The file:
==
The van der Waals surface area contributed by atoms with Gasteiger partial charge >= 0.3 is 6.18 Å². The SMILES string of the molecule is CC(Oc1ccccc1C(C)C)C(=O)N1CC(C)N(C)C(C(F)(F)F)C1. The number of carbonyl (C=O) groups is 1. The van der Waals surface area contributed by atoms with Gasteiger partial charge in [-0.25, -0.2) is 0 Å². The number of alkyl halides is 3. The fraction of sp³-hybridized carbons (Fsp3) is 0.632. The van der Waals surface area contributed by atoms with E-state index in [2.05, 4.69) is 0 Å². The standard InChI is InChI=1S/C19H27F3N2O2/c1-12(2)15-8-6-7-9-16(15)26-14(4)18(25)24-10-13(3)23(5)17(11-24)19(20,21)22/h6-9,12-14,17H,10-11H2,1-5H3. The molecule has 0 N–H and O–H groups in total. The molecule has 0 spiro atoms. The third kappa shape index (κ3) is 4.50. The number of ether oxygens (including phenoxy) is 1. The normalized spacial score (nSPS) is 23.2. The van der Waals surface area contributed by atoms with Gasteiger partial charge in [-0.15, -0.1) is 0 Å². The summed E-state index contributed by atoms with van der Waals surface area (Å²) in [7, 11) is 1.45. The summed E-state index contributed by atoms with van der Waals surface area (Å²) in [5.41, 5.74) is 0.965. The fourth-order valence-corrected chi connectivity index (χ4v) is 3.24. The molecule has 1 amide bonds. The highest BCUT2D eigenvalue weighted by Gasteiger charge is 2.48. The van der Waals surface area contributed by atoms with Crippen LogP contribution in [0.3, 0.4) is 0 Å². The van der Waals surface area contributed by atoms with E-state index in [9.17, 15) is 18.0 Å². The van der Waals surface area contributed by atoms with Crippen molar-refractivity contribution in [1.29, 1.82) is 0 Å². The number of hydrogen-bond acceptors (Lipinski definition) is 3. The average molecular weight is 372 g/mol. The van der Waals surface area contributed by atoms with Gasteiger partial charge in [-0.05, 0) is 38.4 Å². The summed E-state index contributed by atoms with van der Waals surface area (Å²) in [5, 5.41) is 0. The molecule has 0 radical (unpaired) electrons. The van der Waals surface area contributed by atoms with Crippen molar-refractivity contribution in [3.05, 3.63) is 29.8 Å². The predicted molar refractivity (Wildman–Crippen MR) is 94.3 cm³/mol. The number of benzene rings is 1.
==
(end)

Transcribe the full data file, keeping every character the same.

The van der Waals surface area contributed by atoms with Gasteiger partial charge >= 0.3 is 6.18 Å². The SMILES string of the molecule is CC(Oc1ccccc1C(C)C)C(=O)N1CC(C)N(C)C(C(F)(F)F)C1. The number of carbonyl (C=O) groups is 1. The van der Waals surface area contributed by atoms with Gasteiger partial charge in [-0.25, -0.2) is 0 Å². The number of alkyl halides is 3. The fraction of sp³-hybridized carbons (Fsp3) is 0.632. The van der Waals surface area contributed by atoms with E-state index in [2.05, 4.69) is 0 Å². The standard InChI is InChI=1S/C19H27F3N2O2/c1-12(2)15-8-6-7-9-16(15)26-14(4)18(25)24-10-13(3)23(5)17(11-24)19(20,21)22/h6-9,12-14,17H,10-11H2,1-5H3. The molecule has 0 N–H and O–H groups in total. The molecule has 0 spiro atoms. The third kappa shape index (κ3) is 4.50. The number of ether oxygens (including phenoxy) is 1. The normalized spacial score (nSPS) is 23.2. The van der Waals surface area contributed by atoms with Gasteiger partial charge in [-0.15, -0.1) is 0 Å². The summed E-state index contributed by atoms with van der Waals surface area (Å²) in [7, 11) is 1.45. The summed E-state index contributed by atoms with van der Waals surface area (Å²) in [5.41, 5.74) is 0.965. The fourth-order valence-corrected chi connectivity index (χ4v) is 3.24. The molecule has 1 amide bonds. The highest BCUT2D eigenvalue weighted by Gasteiger charge is 2.48. The van der Waals surface area contributed by atoms with Crippen LogP contribution in [0.3, 0.4) is 0 Å². The van der Waals surface area contributed by atoms with E-state index in [9.17, 15) is 18.0 Å². The van der Waals surface area contributed by atoms with Crippen molar-refractivity contribution in [1.29, 1.82) is 0 Å². The number of hydrogen-bond acceptors (Lipinski definition) is 3. The average molecular weight is 372 g/mol. The van der Waals surface area contributed by atoms with Gasteiger partial charge in [-0.05, 0) is 38.4 Å². The summed E-state index contributed by atoms with van der Waals surface area (Å²) in [5, 5.41) is 0. The molecule has 0 radical (unpaired) electrons. The van der Waals surface area contributed by atoms with Crippen molar-refractivity contribution in [3.05, 3.63) is 29.8 Å². The predicted molar refractivity (Wildman–Crippen MR) is 94.3 cm³/mol. The number of benzene rings is 1.